Tokyo - Tennis bad boy Nick Kyrgios said on Thursday that underneath the temper tantrums and trash-talking is a big softie trying to escape.
The volatile Australian, fined recently for a sexual insult aimed at Stan Wawrinka's girlfriend while playing a match against the Swiss, launched a charm offensive after racing into the Japan Open quarter-finals.
"I'm very different off the court than I am on it," insisted Kyrgios, who remains on course to face French Open champion Wawrinka in this weekend's Tokyo final in what would be a fiery encounter.
"On the court, obviously I'm very intense and I show a lot of emotion. But off the court I'm very laid back, I like to relax and chill out.
"I'm definitely not a scary person," added the controversial 20-year-old, who was booed at Wimbledon earlier this year for appearing to tank a game against Frenchman Richard Gasquet after a dispute with the chair umpire.
"I feel as if I'm a nice person. Definitely I feel I'm maturing and learning to find that balance between having fun and playing well. When I do that is when I play my best tennis."
It is unlikely Wawrinka will share that view after Kyrgios sparked a blazing row by claiming his friend and Davis Cup team mate Thanasi Kokkinakis was romantically involved with Wawrinka's partner, the Croatian player Donna Vekic.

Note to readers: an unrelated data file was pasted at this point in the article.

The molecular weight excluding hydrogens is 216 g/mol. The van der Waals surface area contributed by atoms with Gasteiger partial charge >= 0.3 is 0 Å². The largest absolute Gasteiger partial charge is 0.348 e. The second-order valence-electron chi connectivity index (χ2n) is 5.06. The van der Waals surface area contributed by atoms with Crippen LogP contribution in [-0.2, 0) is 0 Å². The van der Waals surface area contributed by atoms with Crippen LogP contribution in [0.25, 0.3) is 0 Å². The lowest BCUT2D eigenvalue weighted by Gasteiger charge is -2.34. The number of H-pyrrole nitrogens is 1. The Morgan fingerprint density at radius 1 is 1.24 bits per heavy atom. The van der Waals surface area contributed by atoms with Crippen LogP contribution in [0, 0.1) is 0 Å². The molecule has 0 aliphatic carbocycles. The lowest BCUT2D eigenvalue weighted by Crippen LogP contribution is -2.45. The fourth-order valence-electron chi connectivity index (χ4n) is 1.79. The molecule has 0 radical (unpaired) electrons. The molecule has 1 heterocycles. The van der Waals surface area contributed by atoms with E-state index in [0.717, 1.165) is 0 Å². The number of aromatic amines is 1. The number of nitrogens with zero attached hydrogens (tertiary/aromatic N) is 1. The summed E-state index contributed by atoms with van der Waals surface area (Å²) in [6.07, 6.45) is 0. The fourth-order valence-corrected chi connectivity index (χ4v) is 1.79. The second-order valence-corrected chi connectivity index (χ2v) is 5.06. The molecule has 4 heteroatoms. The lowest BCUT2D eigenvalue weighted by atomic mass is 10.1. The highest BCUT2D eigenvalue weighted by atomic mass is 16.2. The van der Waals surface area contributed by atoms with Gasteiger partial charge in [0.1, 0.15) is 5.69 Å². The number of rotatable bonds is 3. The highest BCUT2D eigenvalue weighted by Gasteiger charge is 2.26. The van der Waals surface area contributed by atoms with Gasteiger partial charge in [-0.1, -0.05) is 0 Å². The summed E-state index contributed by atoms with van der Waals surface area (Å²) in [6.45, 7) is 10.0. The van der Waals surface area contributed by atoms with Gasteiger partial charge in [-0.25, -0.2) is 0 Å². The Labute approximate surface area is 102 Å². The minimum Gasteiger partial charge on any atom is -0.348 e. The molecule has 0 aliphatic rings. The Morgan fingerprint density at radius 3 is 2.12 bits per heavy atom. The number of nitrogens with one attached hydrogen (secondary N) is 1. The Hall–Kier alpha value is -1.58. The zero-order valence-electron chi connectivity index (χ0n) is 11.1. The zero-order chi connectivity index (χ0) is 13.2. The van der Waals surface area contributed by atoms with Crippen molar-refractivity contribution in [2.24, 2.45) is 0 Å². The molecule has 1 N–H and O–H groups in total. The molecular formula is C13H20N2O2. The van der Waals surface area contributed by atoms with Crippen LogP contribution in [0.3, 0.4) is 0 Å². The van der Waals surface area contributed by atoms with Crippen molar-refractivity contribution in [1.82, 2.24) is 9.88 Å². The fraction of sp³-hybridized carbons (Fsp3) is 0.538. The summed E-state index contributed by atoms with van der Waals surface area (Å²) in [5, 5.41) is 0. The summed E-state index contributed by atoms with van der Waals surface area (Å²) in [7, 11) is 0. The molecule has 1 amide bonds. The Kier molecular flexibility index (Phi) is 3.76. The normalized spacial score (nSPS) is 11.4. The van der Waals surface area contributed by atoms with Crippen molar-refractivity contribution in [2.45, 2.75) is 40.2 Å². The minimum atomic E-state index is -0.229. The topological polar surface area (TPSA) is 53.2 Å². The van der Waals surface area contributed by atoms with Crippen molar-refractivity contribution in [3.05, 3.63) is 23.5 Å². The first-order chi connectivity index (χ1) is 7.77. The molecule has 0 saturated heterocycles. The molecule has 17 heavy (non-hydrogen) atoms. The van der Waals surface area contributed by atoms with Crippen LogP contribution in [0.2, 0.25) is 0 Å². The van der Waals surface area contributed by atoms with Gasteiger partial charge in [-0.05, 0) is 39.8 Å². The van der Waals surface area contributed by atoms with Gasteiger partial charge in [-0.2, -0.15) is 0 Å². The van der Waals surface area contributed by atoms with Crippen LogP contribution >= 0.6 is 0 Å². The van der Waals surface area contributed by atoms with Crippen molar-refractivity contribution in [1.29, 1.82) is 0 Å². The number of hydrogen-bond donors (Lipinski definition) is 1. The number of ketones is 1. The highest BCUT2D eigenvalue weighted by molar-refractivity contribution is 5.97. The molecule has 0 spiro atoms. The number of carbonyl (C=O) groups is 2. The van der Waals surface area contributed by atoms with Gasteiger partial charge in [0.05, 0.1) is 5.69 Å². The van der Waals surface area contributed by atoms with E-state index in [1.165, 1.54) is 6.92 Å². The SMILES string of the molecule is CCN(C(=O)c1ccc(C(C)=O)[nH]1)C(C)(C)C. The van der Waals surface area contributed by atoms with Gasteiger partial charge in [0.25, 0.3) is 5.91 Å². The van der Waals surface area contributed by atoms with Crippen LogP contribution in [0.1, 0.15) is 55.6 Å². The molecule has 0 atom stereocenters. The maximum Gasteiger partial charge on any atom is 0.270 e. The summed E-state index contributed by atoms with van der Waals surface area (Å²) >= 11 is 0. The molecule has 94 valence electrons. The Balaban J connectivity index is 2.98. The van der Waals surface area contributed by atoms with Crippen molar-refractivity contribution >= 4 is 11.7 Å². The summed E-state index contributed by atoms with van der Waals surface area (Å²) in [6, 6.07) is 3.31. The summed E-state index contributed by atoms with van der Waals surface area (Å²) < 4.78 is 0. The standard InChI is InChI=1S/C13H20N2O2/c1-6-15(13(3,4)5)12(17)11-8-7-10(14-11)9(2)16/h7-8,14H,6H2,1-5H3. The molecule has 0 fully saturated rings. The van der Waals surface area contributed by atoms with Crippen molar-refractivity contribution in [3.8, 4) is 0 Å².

Kyrgios was fined $10,000 and warned a repeat of the incident in Montreal two months ago -- which triggered a locker room bust-up with Wawrinka -- could result in a ban.
A furious Wawrinka, who retired hurt from the match, tweeted: "What was said I wouldn't say to my worst enemy. To stoop so low is not only unacceptable but also beyond belief."
On-court microphones picked up Kyrgios walking to the net and saying: "Kokkinakis banged your girlfriend, sorry to tell you that, mate."
It also prompted Australian swimming great Dawn Fraser to criticise Kyrgios, suggesting he could return to where his parents came from.
Kyrgios, who was born in Australia to a father born in Greece and mother born in Malaysia, hit back on social media, calling Fraser was a "blatant racist." She later apologised.
After reaching the semi-finals in Kuala Lumpur last week, Kyrgios refused to entertain thoughts of a first career title following his pulverising 6-4, 6-2 win over Spain's Roberto Bautista Agut in Japan on Thursday.
"I thought I was close last week but I'm not going to get too far ahead of myself," he said. "Obviously guys like Stan and Kei (Nishikori), guys who have been in grand slam finals are still there, so I feel like I'm one of the underdogs."